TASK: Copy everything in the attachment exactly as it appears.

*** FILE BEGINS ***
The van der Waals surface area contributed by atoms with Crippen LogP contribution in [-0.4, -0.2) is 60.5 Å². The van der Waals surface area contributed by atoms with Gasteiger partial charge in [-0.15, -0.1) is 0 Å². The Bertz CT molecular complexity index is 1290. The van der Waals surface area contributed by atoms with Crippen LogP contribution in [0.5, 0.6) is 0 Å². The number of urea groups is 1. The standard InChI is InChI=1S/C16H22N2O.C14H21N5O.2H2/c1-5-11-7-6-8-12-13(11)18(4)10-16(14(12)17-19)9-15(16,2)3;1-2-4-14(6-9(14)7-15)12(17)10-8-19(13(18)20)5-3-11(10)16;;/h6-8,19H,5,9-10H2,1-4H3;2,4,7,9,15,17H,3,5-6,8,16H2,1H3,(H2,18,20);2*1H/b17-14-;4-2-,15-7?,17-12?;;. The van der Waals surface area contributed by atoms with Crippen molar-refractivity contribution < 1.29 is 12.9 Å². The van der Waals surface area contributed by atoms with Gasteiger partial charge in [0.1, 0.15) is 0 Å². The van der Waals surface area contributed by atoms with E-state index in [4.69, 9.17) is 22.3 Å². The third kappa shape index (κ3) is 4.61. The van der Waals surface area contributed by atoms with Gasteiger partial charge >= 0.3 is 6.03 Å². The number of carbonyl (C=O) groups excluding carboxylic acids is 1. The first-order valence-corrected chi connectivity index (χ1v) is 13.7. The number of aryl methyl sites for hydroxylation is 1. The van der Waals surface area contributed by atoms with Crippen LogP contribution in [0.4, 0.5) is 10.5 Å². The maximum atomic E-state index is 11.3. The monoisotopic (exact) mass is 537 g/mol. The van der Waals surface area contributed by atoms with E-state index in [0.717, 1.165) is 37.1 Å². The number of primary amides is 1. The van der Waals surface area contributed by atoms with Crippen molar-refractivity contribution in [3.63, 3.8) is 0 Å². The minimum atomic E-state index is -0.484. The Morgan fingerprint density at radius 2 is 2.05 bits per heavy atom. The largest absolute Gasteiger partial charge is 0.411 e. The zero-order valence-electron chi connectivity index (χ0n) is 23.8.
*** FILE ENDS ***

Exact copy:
The van der Waals surface area contributed by atoms with Crippen LogP contribution in [-0.4, -0.2) is 60.5 Å². The van der Waals surface area contributed by atoms with Gasteiger partial charge in [-0.15, -0.1) is 0 Å². The Bertz CT molecular complexity index is 1290. The van der Waals surface area contributed by atoms with Crippen LogP contribution in [0.5, 0.6) is 0 Å². The number of urea groups is 1. The standard InChI is InChI=1S/C16H22N2O.C14H21N5O.2H2/c1-5-11-7-6-8-12-13(11)18(4)10-16(14(12)17-19)9-15(16,2)3;1-2-4-14(6-9(14)7-15)12(17)10-8-19(13(18)20)5-3-11(10)16;;/h6-8,19H,5,9-10H2,1-4H3;2,4,7,9,15,17H,3,5-6,8,16H2,1H3,(H2,18,20);2*1H/b17-14-;4-2-,15-7?,17-12?;;. The van der Waals surface area contributed by atoms with Crippen molar-refractivity contribution < 1.29 is 12.9 Å². The van der Waals surface area contributed by atoms with Gasteiger partial charge in [0.1, 0.15) is 0 Å². The van der Waals surface area contributed by atoms with E-state index in [4.69, 9.17) is 22.3 Å². The third kappa shape index (κ3) is 4.61. The van der Waals surface area contributed by atoms with Gasteiger partial charge >= 0.3 is 6.03 Å². The number of carbonyl (C=O) groups excluding carboxylic acids is 1. The first-order valence-corrected chi connectivity index (χ1v) is 13.7. The number of aryl methyl sites for hydroxylation is 1. The van der Waals surface area contributed by atoms with Crippen LogP contribution in [0.4, 0.5) is 10.5 Å². The maximum atomic E-state index is 11.3. The monoisotopic (exact) mass is 537 g/mol. The van der Waals surface area contributed by atoms with E-state index in [0.717, 1.165) is 37.1 Å². The number of primary amides is 1. The van der Waals surface area contributed by atoms with Crippen molar-refractivity contribution in [3.63, 3.8) is 0 Å². The minimum atomic E-state index is -0.484. The Morgan fingerprint density at radius 2 is 2.05 bits per heavy atom. The largest absolute Gasteiger partial charge is 0.411 e. The zero-order valence-electron chi connectivity index (χ0n) is 23.8.